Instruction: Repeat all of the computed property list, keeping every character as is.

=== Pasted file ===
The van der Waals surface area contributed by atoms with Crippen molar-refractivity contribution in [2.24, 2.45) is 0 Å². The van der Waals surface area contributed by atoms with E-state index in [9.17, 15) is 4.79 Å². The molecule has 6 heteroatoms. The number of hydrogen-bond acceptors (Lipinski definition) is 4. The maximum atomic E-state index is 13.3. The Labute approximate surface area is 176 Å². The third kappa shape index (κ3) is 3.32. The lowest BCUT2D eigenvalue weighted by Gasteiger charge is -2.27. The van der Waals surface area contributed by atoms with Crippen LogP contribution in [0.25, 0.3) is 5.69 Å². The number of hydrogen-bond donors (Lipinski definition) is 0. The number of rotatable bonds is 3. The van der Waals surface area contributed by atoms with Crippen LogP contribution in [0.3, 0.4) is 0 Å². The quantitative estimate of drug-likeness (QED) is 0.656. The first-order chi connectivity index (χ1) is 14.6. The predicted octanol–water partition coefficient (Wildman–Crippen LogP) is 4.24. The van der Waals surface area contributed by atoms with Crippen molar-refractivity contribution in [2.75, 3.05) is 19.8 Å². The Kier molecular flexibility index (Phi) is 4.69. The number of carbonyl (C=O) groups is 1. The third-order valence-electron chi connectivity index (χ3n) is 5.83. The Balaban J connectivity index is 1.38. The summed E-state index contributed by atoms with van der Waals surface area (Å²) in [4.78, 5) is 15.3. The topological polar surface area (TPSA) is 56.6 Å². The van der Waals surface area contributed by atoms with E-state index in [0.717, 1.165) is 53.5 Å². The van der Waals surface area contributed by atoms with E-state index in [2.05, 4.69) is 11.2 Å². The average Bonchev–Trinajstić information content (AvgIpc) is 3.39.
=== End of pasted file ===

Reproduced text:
The van der Waals surface area contributed by atoms with Crippen molar-refractivity contribution in [2.24, 2.45) is 0 Å². The van der Waals surface area contributed by atoms with E-state index in [9.17, 15) is 4.79 Å². The molecule has 6 heteroatoms. The number of hydrogen-bond acceptors (Lipinski definition) is 4. The maximum atomic E-state index is 13.3. The Labute approximate surface area is 176 Å². The third kappa shape index (κ3) is 3.32. The lowest BCUT2D eigenvalue weighted by Gasteiger charge is -2.27. The van der Waals surface area contributed by atoms with Crippen LogP contribution in [0.25, 0.3) is 5.69 Å². The number of hydrogen-bond donors (Lipinski definition) is 0. The number of rotatable bonds is 3. The van der Waals surface area contributed by atoms with Crippen LogP contribution in [0.3, 0.4) is 0 Å². The quantitative estimate of drug-likeness (QED) is 0.656. The first-order chi connectivity index (χ1) is 14.6. The predicted octanol–water partition coefficient (Wildman–Crippen LogP) is 4.24. The van der Waals surface area contributed by atoms with Crippen molar-refractivity contribution in [2.75, 3.05) is 19.8 Å². The Kier molecular flexibility index (Phi) is 4.69. The number of carbonyl (C=O) groups is 1. The third-order valence-electron chi connectivity index (χ3n) is 5.83. The Balaban J connectivity index is 1.38. The summed E-state index contributed by atoms with van der Waals surface area (Å²) in [4.78, 5) is 15.3. The topological polar surface area (TPSA) is 56.6 Å². The van der Waals surface area contributed by atoms with E-state index in [0.717, 1.165) is 53.5 Å². The van der Waals surface area contributed by atoms with E-state index in [2.05, 4.69) is 11.2 Å². The average Bonchev–Trinajstić information content (AvgIpc) is 3.39.